Friday, February 23, 2024

The IRST Block II pod of the Super Hornet marks the return of passive detection in the US Navy

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Last week, Boeing announced in a press release a US Navy Super Hornet The aircraft would apparently be one of two test beds used for the development of the new variant of the Super Hornet , the Block III, which is expected to achieve initial operational capability by the end of 2021. If the first flight of external equipment may appear at first glance to be quite trivial, the operational integration of an IRST under a US Navy aircraft actually demonstrates a profound upheaval in the doctrine of air combat within the American forces.

IRST, for Infrared Search and Track, is optronic equipment capable of carrying out infrared monitoring and therefore detecting the heat produced by planes, ships, armored vehicles or buildings. Unlike a radar, which emits waves and records their echo, IRSTs work passively, without any radio or light emissions. As long as a fighter operates with the radar turned off and in radio silence, the IRST therefore makes it possible to detect aircraft without revealing its presence, even at distances of several tens of kilometers.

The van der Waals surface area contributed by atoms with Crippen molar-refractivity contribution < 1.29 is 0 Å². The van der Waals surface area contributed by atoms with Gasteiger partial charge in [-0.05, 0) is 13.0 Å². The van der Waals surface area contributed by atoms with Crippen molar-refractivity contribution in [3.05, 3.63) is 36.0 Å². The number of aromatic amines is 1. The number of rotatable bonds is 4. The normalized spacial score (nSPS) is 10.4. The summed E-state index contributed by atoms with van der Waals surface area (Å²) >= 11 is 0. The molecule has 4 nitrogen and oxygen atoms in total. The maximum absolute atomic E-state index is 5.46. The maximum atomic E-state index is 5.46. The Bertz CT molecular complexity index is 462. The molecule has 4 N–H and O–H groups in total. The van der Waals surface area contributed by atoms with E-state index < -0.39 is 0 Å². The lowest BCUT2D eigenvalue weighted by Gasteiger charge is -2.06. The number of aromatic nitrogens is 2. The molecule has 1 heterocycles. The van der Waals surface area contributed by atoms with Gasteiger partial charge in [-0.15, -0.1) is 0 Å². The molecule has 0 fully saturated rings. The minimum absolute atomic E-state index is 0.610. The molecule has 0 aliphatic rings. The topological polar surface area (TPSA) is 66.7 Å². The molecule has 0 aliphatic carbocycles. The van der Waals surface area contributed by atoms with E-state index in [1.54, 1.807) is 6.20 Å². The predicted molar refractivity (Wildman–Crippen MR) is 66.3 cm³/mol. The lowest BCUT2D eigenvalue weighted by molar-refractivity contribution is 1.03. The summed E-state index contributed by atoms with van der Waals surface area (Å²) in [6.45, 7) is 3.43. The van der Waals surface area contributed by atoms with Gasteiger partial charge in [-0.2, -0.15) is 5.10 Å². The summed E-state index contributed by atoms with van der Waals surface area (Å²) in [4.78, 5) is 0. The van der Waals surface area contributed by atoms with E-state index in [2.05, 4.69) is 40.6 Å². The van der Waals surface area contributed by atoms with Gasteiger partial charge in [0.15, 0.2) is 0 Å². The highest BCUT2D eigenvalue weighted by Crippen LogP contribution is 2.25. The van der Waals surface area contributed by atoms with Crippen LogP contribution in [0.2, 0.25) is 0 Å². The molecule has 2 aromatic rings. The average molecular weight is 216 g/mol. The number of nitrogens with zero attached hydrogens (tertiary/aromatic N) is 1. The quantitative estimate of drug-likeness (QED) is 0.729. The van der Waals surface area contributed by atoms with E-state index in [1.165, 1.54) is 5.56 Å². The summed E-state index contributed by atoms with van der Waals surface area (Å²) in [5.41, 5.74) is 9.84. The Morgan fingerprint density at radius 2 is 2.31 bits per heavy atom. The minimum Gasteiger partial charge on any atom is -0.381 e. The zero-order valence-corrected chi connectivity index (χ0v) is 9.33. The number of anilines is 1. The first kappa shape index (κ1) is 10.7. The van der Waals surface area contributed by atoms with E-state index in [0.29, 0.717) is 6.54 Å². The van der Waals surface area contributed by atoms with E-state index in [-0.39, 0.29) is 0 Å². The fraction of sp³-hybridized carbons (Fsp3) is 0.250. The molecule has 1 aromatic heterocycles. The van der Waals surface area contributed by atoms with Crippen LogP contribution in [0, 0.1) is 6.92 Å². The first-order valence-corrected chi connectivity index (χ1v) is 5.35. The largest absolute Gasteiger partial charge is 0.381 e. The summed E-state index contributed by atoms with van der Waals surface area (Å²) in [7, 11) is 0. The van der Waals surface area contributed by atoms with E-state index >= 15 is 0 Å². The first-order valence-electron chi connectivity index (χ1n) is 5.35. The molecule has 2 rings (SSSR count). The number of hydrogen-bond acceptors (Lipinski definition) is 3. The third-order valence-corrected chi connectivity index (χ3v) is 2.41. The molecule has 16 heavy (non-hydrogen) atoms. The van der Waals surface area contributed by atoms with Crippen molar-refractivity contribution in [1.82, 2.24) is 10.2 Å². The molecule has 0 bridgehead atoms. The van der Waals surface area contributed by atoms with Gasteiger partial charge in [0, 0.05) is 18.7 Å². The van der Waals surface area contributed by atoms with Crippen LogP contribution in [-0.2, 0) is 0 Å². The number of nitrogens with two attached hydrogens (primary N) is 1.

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Blk2 IRST med res Defense Analyzes | Fighter aircraft | Military aircraft construction
One of two Super Hornet used for Block III standard testing. We can clearly see the black tip of the IRST on the belly canister of the plane.
LOGO meta defense 70 Analyzes Defense | Fighter aircraft | Military aircraft construction

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Fabrice Wolf
Fabrice Wolf
A former French naval aeronautics pilot, Fabrice is the editor and main author of the site. His areas of expertise are military aeronautics, defense economics, air and submarine warfare, and Akita inu.

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